Just as Jesus had completed some time in prayer, one of His disciples approached Him. He asked Jesus to teach them to pray like John (The Baptist) taught his followers.

This is an interesting question put to Jesus. He had already sent out the 12 and then the 72 as evangelists, yet now they come and ask Him to teach them to pray. Perhaps this teaching moment is not chronological and was introduced earlier. Nevertheless, here it is. This version of the Lord’s prayer is a bit shorter than the one Matthew writes about in his Gospel.

“And when you pray, do not be like the hypocrites, for they love to pray standing in the synagogues and on the street corners to be seen by others. Truly I tell you, they have received their reward in full. But when you pray, go into your room, close the door, and pray to your Father, who is unseen. Then your Father, who sees what is done in secret, will reward you. And when you pray, do not keep on babbling like pagans, for they think they will be heard because of their many words. Do not be like them, for your Father knows what you need before you ask him.

 “This, then, is how you should pray:

“‘Our Father in heaven,

hallowed be your name,

 your kingdom come,

your will be done,

on earth as it is in heaven.

 Give us today our daily bread.

 And forgive us our debts,

as we also have forgiven our debtors.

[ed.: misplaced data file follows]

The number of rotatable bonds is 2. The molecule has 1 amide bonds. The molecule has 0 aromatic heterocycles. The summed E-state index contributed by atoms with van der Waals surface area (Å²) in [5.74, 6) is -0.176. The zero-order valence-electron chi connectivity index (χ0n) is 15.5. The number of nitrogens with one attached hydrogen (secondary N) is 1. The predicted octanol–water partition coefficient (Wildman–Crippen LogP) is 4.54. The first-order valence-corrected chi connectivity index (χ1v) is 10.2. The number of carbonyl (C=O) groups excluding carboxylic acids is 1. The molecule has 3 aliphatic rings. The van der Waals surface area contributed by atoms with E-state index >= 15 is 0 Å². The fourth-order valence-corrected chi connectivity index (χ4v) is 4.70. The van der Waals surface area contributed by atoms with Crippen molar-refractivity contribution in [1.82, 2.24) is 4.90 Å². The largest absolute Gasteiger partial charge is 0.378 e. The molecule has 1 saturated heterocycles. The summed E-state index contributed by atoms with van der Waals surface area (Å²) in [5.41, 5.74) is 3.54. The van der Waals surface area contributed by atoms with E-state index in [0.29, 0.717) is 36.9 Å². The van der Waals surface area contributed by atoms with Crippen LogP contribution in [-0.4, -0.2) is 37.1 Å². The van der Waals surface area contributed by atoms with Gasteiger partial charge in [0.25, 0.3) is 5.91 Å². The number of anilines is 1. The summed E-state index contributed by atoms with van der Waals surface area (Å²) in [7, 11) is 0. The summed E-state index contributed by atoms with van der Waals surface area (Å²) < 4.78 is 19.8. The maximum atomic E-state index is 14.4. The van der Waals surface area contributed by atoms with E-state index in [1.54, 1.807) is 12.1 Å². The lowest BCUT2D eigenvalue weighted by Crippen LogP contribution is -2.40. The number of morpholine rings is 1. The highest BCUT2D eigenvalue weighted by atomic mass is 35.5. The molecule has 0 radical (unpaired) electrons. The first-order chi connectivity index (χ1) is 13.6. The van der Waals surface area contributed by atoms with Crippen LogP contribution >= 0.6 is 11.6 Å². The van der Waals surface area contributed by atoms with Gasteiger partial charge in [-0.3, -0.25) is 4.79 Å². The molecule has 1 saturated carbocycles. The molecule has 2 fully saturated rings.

And lead us not into temptation. (6:13 The Greek for temptation can also mean testing.)

But deliver us from the evil one.6:13 Or from evil; (some late manuscripts one, / for yours is the kingdom and the power and the glory forever.) Amen.’

 For if you forgive other people when they sin against you, your heavenly Father will also forgive you. But if you do not forgive others their sins, your Father will not forgive your sins.” Matthew 6:5-15

After Jesus’ disciple inquires about prayer, He shares with him what we have come to know as, The Lord’s Prayer. It outlines how to pray, not what to pray for every time you do. (Take some time to read both versions (from Luke and Matthew) to understand Jesus’ prayer parameters.)

Jesus goes on to give an example of how to pray with a parable about a man who needed bread to feed a visitor at a late hour. This is not a story of kindness; instead, it is a story of persistence. When we pray, Jesus wants us to pray incessantly. This is why Jesus says in verses 9-10,

“And I tell you, ask, and it will be given to you; seek, and you will find; knock, and it will be opened to you. For everyone who asks receives, and the one who seeks finds, and to the one who knocks, it will be opened.”

Persistence in prayer pays off. Jesus wants us to come to Him continually. He may not answer our prayer the first time, nor the second or even the third. But Jesus will answer our prayers in His time and in His way. He will take care of our needs and sometimes even our wants.

Our asking, seeking, and knocking never fall on deaf ears. Jesus hears our requests and will respond when the time is right. But remember, everything happens in God’s time, not ours.